We used the tools available on Ensembl database (ENCODE: software Genomic Context and Variant Effect Predictor) in order to carry out an in silico analysis of the detected variants in the RAD50 gene [2325].

Statistical analysis was performed with Fisher’s exact test (two-tailed) or chi-square test to evaluate the statistical differences in variants and polymorphisms between the studied group and controls, depending on variant frequency. Crude odds ratios (ORs) were calculated and given with 95% confidence intervals (CIs). The differences were considered significant if the value of probability (p) was less than 0.05. In case of polymorphisms, the wild-type genotype/allele served as a reference category. Genotype frequencies observed and expected from the Hardy-Weinberg equilibrium were compared with the standard chi-square test. The results from allele specific real time PCR were analyzed using the Wilcoxon signed-ranks test ( to investigate whether the DAE deviated from the null hypothesis.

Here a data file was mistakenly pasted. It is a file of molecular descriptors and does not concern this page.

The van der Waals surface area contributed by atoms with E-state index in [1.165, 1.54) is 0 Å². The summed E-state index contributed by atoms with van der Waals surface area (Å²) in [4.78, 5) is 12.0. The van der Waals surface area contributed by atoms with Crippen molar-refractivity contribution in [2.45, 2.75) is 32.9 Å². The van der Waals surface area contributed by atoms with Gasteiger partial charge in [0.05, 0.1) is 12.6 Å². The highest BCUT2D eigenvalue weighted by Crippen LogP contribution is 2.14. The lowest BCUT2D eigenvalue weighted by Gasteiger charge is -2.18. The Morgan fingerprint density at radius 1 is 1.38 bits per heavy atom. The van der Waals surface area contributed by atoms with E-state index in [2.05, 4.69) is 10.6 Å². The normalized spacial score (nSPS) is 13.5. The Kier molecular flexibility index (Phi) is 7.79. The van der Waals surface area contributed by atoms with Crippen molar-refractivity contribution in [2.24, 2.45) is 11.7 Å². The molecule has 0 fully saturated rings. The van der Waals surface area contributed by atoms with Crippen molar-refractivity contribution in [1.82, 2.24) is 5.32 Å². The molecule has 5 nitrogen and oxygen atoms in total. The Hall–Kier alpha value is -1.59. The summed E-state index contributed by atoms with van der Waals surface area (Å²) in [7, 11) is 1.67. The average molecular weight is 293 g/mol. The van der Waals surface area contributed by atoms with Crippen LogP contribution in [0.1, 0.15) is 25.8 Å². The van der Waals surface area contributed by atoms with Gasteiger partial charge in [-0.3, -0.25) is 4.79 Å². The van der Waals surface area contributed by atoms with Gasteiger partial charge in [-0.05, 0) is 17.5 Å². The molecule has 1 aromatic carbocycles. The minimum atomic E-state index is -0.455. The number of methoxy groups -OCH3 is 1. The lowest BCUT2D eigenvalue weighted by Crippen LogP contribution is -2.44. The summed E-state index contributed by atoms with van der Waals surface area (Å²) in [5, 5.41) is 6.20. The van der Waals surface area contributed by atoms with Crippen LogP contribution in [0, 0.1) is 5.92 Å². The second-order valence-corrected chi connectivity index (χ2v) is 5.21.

In the selected fragments of the RAD50 and MRE11 genes, which have been reported to harbor mutations in cancer, we were unable to confirm the occurrence of the formerly known mutations in our group of either ALL or AML cases.